Additionally, unlike in Lazar v. Thermal Equipment Corp., 148 Cal.App.3d 458, 462-63 (1983), where an employee was found to be within the scope of his employment when he was driving a company car on a personal errand after work because he was permitted to commute in the car in order to have it available at all times, here Ghuman was driving his own car and was not required to use it for business purposes during the day or after hours. See also Tryer v. Ojai Valley School, 9 Cal.App.4th 1476 (1992) (contrasting between "required vehicle exception" where employee's job entailed regular use of a vehicle to perform job and employees who merely use a car to commute to a definite place of business). Additionally, Plaintiff was not reimbursed for travel expenses or commute time, and did not receive an allowance for having a personal vehicle to make the commute. Grant Depo. 22:14-18; 24:8-16. The Coast Guard played virtually no role in facilitating employee in transport to and from their residences and stations. Grant Depo. 22:19-24:2. As such, the employer in Lazar was far more involved in the employee's commute, and derived a far more substantial benefit from the employee's operation of a company car than can be seen in the case at bar. Plaintiffs also argue that this case is analogous to the facts of Hinman v. Westinghouse Electric Co., 2 Cal.3d 956 (1970) where an employer was found liable for the actions of an employee returning home from a job site where the employee did not report to the employer's office but instead went directly to and from home and various job sites and was reimbursed for travel time and expenses. The court found that an employer should not be permitted to beneficially "reach out to a labor market in another area or enlarge the available labor market by providing travel expenses and payment for travel time" without potential liability for the employees' commute. Id. at 962. Plaintiffs argue that here, the government effectively placed its labor market (guardsmen housed in Petaluma barracks) remotely from its job site (station at Bodega Bay) and should be liable for the risks associated with that decision. However, as discussed above, the government did not provide travel time or costs reimbursement nor was it involved in any way in facilitating transport from the barracks to the station. Therefore, Hinman is inapposite.

  Finally, Plaintiffs contend that because Ghuman was on-call by the Coast Guard even while on liberty status, he was within the scope of his employment at the time of the accident. However, any blanket "on-call" exception to the going and coming rule has been rejected by California courts. See Le Elder v. Rice, 21 Cal.App.4th 1604, 1609 (1994) ("Public policy would be ill-served by a rule establishing 24-hour employer liability for on-call employees, regardless of the nature of the employee's activities at the time of the accident"). Here, Ghuman was leaving his station to go on liberty status*fn7 and was not performing any work function at the time of the accident. The mere fact that he could have been called to return to his station by some mode of transportation does not without more bring his actions within the scope of his employment.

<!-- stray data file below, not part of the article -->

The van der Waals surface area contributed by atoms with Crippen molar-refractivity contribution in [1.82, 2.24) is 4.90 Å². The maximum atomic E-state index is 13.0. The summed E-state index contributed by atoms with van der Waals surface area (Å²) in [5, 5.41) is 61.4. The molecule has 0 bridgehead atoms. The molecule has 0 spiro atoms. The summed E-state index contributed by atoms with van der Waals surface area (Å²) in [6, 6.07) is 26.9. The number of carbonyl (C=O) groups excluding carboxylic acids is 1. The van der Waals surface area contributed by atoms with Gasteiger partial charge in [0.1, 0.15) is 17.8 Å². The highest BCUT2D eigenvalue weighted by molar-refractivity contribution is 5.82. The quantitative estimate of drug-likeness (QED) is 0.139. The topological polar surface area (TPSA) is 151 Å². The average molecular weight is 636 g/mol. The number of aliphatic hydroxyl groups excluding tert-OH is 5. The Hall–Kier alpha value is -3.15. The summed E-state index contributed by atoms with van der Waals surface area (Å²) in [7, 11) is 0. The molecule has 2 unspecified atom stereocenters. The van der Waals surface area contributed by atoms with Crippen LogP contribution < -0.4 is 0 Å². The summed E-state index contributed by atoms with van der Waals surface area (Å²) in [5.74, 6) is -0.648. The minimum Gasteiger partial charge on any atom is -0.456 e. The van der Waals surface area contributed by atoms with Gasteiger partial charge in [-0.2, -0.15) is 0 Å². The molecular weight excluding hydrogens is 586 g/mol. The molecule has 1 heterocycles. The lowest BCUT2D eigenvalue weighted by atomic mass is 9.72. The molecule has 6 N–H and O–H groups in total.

The facts of this case render any benefit to the employer by virtue of Ghuman's housing status far more tangential to the automobile accident than the nexus described in the cases cited by Plaintiffs. Further, there is no evidence that the government required Ghuman to own a car and/or use his vehicle for any work-related purpose, or that the government derived any sufficient benefit from his commute by virtue of his being on-call. Therefore, the Court finds as a matter of law that Ghuman was not acting within the scope of his employment under an "implied benefit" exception to the going and coming rule.

  C. Bunkhouse Exception

  Plaintiffs also claim that there is a "bunkhouse exception" to the going and coming rule where an employer furnishes an employee with housing. Opp. 10:14-16. As discussed above, there is a factual dispute as to whether Ghuman was required to live in the Petaluma barracks. However, even assuming that he was required to live in the barracks and commute to his station in Bodega Bay, the bunkhouse rule is inapplicable to the facts of this case.